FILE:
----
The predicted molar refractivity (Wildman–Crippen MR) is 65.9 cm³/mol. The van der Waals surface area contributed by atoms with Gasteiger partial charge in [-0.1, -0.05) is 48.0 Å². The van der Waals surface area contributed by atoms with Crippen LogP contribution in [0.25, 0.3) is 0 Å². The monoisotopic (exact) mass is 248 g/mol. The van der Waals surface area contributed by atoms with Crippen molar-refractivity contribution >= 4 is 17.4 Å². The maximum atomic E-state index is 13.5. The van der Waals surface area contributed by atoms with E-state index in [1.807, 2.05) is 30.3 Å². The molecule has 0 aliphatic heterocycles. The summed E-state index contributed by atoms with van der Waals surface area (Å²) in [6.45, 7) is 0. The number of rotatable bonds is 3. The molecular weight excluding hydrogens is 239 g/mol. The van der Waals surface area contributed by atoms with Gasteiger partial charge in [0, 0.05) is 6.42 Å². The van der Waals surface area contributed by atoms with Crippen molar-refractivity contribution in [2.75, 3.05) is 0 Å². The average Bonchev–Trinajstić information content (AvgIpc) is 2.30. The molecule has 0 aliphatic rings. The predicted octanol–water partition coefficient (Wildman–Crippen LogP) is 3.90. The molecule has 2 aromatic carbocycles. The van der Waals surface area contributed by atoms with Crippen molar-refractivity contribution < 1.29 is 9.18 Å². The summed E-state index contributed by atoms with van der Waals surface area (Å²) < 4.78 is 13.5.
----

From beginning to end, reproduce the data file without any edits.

The predicted molar refractivity (Wildman–Crippen MR) is 65.9 cm³/mol. The van der Waals surface area contributed by atoms with Gasteiger partial charge in [-0.1, -0.05) is 48.0 Å². The van der Waals surface area contributed by atoms with Crippen LogP contribution in [0.25, 0.3) is 0 Å². The monoisotopic (exact) mass is 248 g/mol. The van der Waals surface area contributed by atoms with Crippen molar-refractivity contribution >= 4 is 17.4 Å². The maximum atomic E-state index is 13.5. The van der Waals surface area contributed by atoms with E-state index in [1.807, 2.05) is 30.3 Å². The molecule has 0 aliphatic heterocycles. The summed E-state index contributed by atoms with van der Waals surface area (Å²) in [6.45, 7) is 0. The number of rotatable bonds is 3. The molecular weight excluding hydrogens is 239 g/mol. The van der Waals surface area contributed by atoms with Gasteiger partial charge in [0, 0.05) is 6.42 Å². The van der Waals surface area contributed by atoms with Crippen molar-refractivity contribution in [2.75, 3.05) is 0 Å². The average Bonchev–Trinajstić information content (AvgIpc) is 2.30. The molecule has 0 aliphatic rings. The predicted octanol–water partition coefficient (Wildman–Crippen LogP) is 3.90. The molecule has 2 aromatic carbocycles. The van der Waals surface area contributed by atoms with Crippen molar-refractivity contribution < 1.29 is 9.18 Å². The summed E-state index contributed by atoms with van der Waals surface area (Å²) < 4.78 is 13.5.